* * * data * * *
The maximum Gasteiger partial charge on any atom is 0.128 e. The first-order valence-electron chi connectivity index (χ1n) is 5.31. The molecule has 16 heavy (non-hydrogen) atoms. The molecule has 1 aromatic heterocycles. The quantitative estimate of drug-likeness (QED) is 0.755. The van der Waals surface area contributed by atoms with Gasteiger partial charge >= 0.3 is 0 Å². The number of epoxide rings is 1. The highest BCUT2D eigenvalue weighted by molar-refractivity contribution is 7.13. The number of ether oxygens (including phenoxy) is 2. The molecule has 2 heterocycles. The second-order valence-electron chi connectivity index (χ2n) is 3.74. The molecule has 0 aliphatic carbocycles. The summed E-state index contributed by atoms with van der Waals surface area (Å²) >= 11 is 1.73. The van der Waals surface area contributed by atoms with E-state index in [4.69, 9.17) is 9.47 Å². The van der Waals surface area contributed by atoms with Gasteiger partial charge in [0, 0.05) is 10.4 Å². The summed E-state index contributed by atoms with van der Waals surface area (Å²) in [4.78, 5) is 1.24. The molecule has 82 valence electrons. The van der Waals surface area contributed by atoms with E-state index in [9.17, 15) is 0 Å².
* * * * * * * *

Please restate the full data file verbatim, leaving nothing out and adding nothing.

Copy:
The maximum Gasteiger partial charge on any atom is 0.128 e. The first-order valence-electron chi connectivity index (χ1n) is 5.31. The molecule has 16 heavy (non-hydrogen) atoms. The molecule has 1 aromatic heterocycles. The quantitative estimate of drug-likeness (QED) is 0.755. The van der Waals surface area contributed by atoms with Gasteiger partial charge >= 0.3 is 0 Å². The number of epoxide rings is 1. The highest BCUT2D eigenvalue weighted by molar-refractivity contribution is 7.13. The number of ether oxygens (including phenoxy) is 2. The molecule has 2 heterocycles. The second-order valence-electron chi connectivity index (χ2n) is 3.74. The molecule has 0 aliphatic carbocycles. The summed E-state index contributed by atoms with van der Waals surface area (Å²) >= 11 is 1.73. The van der Waals surface area contributed by atoms with E-state index in [4.69, 9.17) is 9.47 Å². The van der Waals surface area contributed by atoms with Gasteiger partial charge in [0, 0.05) is 10.4 Å². The summed E-state index contributed by atoms with van der Waals surface area (Å²) in [4.78, 5) is 1.24. The molecule has 82 valence electrons. The van der Waals surface area contributed by atoms with E-state index in [9.17, 15) is 0 Å².